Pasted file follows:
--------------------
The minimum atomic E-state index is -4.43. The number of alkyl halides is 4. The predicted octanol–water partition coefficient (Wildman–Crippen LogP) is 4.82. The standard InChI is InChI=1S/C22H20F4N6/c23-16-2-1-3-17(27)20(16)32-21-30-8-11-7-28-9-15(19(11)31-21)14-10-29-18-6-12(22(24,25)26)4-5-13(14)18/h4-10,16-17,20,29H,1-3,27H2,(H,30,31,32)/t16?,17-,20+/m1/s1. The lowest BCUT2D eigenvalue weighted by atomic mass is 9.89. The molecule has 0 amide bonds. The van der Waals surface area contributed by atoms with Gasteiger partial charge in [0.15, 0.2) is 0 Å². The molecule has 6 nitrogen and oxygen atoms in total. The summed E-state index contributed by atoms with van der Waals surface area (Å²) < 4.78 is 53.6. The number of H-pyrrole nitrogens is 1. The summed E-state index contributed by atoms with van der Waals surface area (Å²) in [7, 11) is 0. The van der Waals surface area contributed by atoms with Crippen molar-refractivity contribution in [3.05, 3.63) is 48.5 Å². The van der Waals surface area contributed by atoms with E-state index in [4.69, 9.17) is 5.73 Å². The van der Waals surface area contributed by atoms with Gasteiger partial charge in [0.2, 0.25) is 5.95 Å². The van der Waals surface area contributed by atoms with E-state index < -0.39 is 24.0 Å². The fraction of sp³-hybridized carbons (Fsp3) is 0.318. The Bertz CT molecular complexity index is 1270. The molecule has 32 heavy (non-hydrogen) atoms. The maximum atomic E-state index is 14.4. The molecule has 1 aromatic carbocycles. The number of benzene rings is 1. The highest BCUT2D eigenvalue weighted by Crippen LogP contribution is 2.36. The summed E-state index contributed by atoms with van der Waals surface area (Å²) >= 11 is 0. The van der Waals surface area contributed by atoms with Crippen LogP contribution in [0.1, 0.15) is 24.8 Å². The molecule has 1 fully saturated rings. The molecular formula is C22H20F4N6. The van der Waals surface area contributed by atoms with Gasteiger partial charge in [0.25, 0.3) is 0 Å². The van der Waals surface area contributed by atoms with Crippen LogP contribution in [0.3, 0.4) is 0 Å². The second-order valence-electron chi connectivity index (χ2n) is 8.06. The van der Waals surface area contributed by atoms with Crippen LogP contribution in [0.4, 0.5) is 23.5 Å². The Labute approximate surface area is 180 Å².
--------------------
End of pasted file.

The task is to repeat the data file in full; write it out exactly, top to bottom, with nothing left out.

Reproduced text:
The minimum atomic E-state index is -4.43. The number of alkyl halides is 4. The predicted octanol–water partition coefficient (Wildman–Crippen LogP) is 4.82. The standard InChI is InChI=1S/C22H20F4N6/c23-16-2-1-3-17(27)20(16)32-21-30-8-11-7-28-9-15(19(11)31-21)14-10-29-18-6-12(22(24,25)26)4-5-13(14)18/h4-10,16-17,20,29H,1-3,27H2,(H,30,31,32)/t16?,17-,20+/m1/s1. The lowest BCUT2D eigenvalue weighted by atomic mass is 9.89. The molecule has 0 amide bonds. The van der Waals surface area contributed by atoms with Gasteiger partial charge in [0.15, 0.2) is 0 Å². The molecule has 6 nitrogen and oxygen atoms in total. The summed E-state index contributed by atoms with van der Waals surface area (Å²) < 4.78 is 53.6. The number of H-pyrrole nitrogens is 1. The summed E-state index contributed by atoms with van der Waals surface area (Å²) in [7, 11) is 0. The van der Waals surface area contributed by atoms with Crippen molar-refractivity contribution in [3.05, 3.63) is 48.5 Å². The van der Waals surface area contributed by atoms with E-state index in [4.69, 9.17) is 5.73 Å². The van der Waals surface area contributed by atoms with Gasteiger partial charge in [0.2, 0.25) is 5.95 Å². The van der Waals surface area contributed by atoms with E-state index < -0.39 is 24.0 Å². The fraction of sp³-hybridized carbons (Fsp3) is 0.318. The Bertz CT molecular complexity index is 1270. The molecule has 32 heavy (non-hydrogen) atoms. The maximum atomic E-state index is 14.4. The molecule has 1 aromatic carbocycles. The number of benzene rings is 1. The highest BCUT2D eigenvalue weighted by Crippen LogP contribution is 2.36. The summed E-state index contributed by atoms with van der Waals surface area (Å²) >= 11 is 0. The van der Waals surface area contributed by atoms with Crippen LogP contribution in [0.1, 0.15) is 24.8 Å². The molecule has 1 fully saturated rings. The molecular formula is C22H20F4N6. The van der Waals surface area contributed by atoms with Gasteiger partial charge in [0.25, 0.3) is 0 Å². The van der Waals surface area contributed by atoms with Crippen LogP contribution in [0.3, 0.4) is 0 Å². The second-order valence-electron chi connectivity index (χ2n) is 8.06. The van der Waals surface area contributed by atoms with Crippen LogP contribution in [0.4, 0.5) is 23.5 Å². The Labute approximate surface area is 180 Å².